Rose is hoping to win a third straight tournament after triumphs in China and Turkey.

    Rose, who made some long putts for birdies apart from chipping in on the 13th hole, looked to be throwing away his advantage on the par-5 18th, when his second shot fell agonizingly short of the green and into the water hazard. But with his short game in superb condition, the reigning Olympic champion made a difficult up-and-down shot to stay ahead.

    ''That putt at the last is a big confidence-builder. That broke about 18 inches right-to-left downhill. That's the kind of putt I've been hoping to make. That was a really committed stroke. Hopefully I can build on that tomorrow,'' said Rose. ''I know what I need to do to stay at the top of the leaderboard. If I slip up tomorrow, he's (Fleetwood) right there. He's done everything he needs to do on his end, so it's a lot of fun.''

    The last player to win three tournaments in a row on the European Tour was Rory McIlroy, when he won the Open Championship, the WGC-Bridgestone and the PGA Championship in 2014.

    Fleetwood was 1 over after seven holes but turned it on with a hat trick of birdies from the eighth, and then four in a row from No. 13.

    ''I wanted to keep going. Let's bring the tee times forward for tomorrow,'' quipped Fleetwood after closing with a birdie on the 18th. ''Just one of them strange days where nothing was going at all. A couple sloppy pars on the par 5s, and a bad tee shot on fifth and I was 1-over through seven on a day where scoring has been really good ... Ninth and 10th, felt like we had something going ... it was a really good last 11 holes.''

    If Park is nervous, she sure doesn't show it

    By Randall MellNovember 17, 2017, 11:24 pm

    NAPLES, Fla. – Sung Hyun Park says she can feel her heart pounding every time she steps to the first tee.

    She says she always gets nervous starting a round.

    You don’t believe it, though.

    She looks like she would be comfortable directing a sky full of Boeing 737s as an air traffic controller at Incheon International Airport . . .

    Or talking people off the ledges of skyscrapers . . .

    Or disarming ticking bombs . . .

    “In terms of golf, I always get nervous,” she insists.

    Everything about Park was at odds with that admission Friday, after she took control halfway through the CME Group Tour Championship.

    Her Korean nickname is “Dan Gong,” which means “Shut up and attack.” Now that sounds right. That’s what she looks like she is doing, trying to run roughshod through the Tour Championship in a historic sweep of all the LPGA’s most important awards and honors.

    Park got just one look at Tiburon Golf Club before this championship began, playing in Wednesday’s pro-am. Then she marched out Thursday and shot 67, then came out Friday and shot 65.

    At 12 under overall, Park has a three-shot lead on Caroline Masson and Sarah Jane Smith.

    She is six shots up on Lexi Thompson, who leads the CME Globe point standings in the race for the $1 million jackpot.

    She is 11 shots up on world No. 1 Shanshan Feng.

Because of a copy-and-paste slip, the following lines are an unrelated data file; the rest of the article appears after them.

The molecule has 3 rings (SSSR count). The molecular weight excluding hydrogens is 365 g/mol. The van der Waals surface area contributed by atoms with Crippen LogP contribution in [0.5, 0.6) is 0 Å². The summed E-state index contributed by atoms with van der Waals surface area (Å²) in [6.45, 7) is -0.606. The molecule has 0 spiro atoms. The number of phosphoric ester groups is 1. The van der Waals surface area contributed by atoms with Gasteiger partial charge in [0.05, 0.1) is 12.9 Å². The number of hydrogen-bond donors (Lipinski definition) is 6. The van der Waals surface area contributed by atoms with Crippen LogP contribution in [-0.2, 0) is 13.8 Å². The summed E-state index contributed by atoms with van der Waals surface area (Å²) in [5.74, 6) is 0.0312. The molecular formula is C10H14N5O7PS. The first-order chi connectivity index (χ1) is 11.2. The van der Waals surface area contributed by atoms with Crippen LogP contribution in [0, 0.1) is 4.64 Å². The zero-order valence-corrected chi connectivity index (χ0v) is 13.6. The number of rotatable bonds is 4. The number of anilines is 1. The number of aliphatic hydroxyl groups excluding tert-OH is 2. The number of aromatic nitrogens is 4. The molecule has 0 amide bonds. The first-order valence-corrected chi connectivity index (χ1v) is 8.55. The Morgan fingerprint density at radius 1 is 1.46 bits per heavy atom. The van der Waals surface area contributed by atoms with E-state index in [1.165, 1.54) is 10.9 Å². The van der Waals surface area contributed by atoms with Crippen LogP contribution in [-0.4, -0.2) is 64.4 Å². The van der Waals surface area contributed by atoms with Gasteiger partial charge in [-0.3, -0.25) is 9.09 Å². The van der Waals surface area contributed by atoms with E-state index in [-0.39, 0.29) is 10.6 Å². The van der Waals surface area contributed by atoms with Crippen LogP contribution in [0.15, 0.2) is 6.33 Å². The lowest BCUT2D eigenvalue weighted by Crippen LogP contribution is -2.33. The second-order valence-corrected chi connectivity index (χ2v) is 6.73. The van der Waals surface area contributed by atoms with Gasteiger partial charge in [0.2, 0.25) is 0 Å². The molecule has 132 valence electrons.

And 11 shots up on So Yeon Ryu, who leads the Rolex Player of the Year point standings.

    CME Group Tour Championship: Articles, photos and videos

    Full-field scores from the CME Group Tour Championship

    There’s a long way to go, but Park is in position to make an epic sweep, to win the Tour Championship, that CME Globe jackpot, the Rolex Player of the Year Award, the Rolex Rookie of the Year Award, the Vare Trophy for low scoring average, the LPGA money-winning title and the Rolex world No. 1 ranking.

    Nobody’s ever dominated a weekend like that in women’s golf.

    It’s all there for the taking now, if Park can keep this going.

    Park has another nickname back in South Korea. Her fans call her “Namdalla.” That means “I am different.” She’ll prove that if she owns this weekend.

    Park, 24, isn’t assuming anything. She’s humbly aware how much talent is flooding the LPGA, how the tour’s depth was underscored in a year where five different players have reigned as world No. 1, five different players won majors and 22 different winners stepped forward in 32 events.

    “I don’t think it’s quite that far a lead,” Park said of her three-shot advantage. “Two, three shots can change at any moment.”

    About those nerves that Park insists plague her, even Hall of Famer Judy Rankin can’t see it.

    Not when Park unsheathes a driver on a tee box.

    “She’s the most fearless driver of the ball out here,” Rankin said. “I would put Lexi a close second and everybody else a distant third. She hits drivers on holes where you shouldn’t, and she hits it long and she just throws it right down there between hazard stakes that are 10 yards apart, like it’s nothing. Now, that’s a little hyperbole, but she will hit driver almost everywhere.”

    David Jones, Park’s caddie, will attest to that. He was on Park’s bag when she won the U.S. Women’s Open in July and won the Canadian Pacific Women’s Open in August.

    “She reaches for driver a lot because she is a good driver,” Jones said. “She isn’t reckless. She’s as accurate with a driver as she is a 3-wood.”

    Park and Thompson played together in the first round. Park is eighth on tour in driving distance, averaging 270 yards per drive, and Thompson is third, averaging 274.

    Thompson loves to hit driver, too, but . . . 

    “Lexi hit a lot of 3-woods compared to us when we played together yesterday,” Jones said.

    Jones doesn’t find himself talking Park out of hitting driver much.

    “It’s really simple,” Jones said. “When you hit driver as straight as she does, why mess around?”

    Count Golf Channel analyst Brandel Chamblee, a student of the swing, among admirers of Park’s abilities.

    “No other swing in the game comes close to her technical perfection and elegance in my opinion,” Chamblee tweeted Friday.

    Come Sunday, Park hopes to complete a perfect sweep of the LPGA’s most important awards.

    National champion Sooners meet with Trump in D.C.

    By Golf Channel DigitalNovember 17, 2017, 11:10 pm

    The national champion Oklahoma men's golf team visited Washington D.C. on Frday and met with President Donald Trump.

    Oklahoma topped Oregon, 3 1/2 to 1 1/2, in last year's national final at Rich Harvest Farms to win their second national championship and first since 1989.

    These pictures from the team's trip to Washington popped up on social media late Friday afternoon: